Galerina species might be confused and are more common, especially when the habitat is moss or wood. The caps are often viscid and / or translucent-striate. Their spores are typically roughened without an apical germ pore, and the cap cuticle is filamentous. Psilocybe species have spore deposits that are purple brown, blackish purple, blackish brown, or chocolate, and the cap cuticle is filamentous. Bolbitius species usually have a distinctly viscid, striate cap.

The key given below is adapted from How to Know the Gilled Mushrooms, including only species mentioned for the Pacific Northwest, and adding C. tenera, C. filaris group, and C. fibrillosipes. Collections should be checked against the description and confirmed microscopically: many species present in the Pacific Northwest will not be found in this key.



1a Annulus typically present (veil membranous, even when annulus not present there are partial veil remnants hanging from the cap margin in young specimens)

1b Annulus absent (if a veil is present it is fibrillose)

2a Growing on dung of herbivores

2b Habitat other than the above

3a Stipe below annulus faintly fibrillose to glabrous; spores 8-10(11) x 5-6 um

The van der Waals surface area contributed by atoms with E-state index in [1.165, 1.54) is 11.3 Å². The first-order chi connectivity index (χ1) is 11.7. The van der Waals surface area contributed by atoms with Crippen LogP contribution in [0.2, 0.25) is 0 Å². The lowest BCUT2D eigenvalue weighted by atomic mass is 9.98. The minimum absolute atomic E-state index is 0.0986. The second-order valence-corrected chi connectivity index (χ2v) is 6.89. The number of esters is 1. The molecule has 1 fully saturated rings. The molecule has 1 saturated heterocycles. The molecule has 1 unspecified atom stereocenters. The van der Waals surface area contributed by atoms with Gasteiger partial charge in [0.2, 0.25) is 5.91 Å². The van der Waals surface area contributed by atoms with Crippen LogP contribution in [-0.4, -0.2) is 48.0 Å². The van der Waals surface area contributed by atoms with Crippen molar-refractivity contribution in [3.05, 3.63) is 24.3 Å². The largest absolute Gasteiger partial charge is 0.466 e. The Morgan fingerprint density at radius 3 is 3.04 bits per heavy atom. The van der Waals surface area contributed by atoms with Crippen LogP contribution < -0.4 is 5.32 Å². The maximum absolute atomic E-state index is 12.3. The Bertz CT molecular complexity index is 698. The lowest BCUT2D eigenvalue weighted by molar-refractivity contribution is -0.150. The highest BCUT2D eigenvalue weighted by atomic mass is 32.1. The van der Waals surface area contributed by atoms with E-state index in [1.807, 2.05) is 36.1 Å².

3b Stipe below annulus fibrillose with buff fibrils; spores 7-9 x 4-4.5 um

4a (2b) Stipe often flexuous, annulus with a thick cottony margin, growing on debris from an avalanche in a cold wet mountain habitat; spores 9-11 x 5-5.5 um

4b Not as above

5a Cap viscid when young, stipe densely fibrillose with pale buff fibrils below annulus, spores 7-9 x 4-4.5 um

5b Cap not viscid, stipe fibrils pale buff, silvery, or yellow-brown, sparse to woolly-floccose, spores various sizes

6a Annulus typically well-formed and stipe not floccose overall

6b Annulus seldom well-formed; stipe floccose overall

7a Stipe 1-3 mm wide

7b Stipe 3-5 mm wide

8a (1b) Stipe greenish to bluish near or at the base

8b Base of stipe not greenish

9a Cheilocystidia fusoid-ventricose

9b Cheilocystidia subcapitate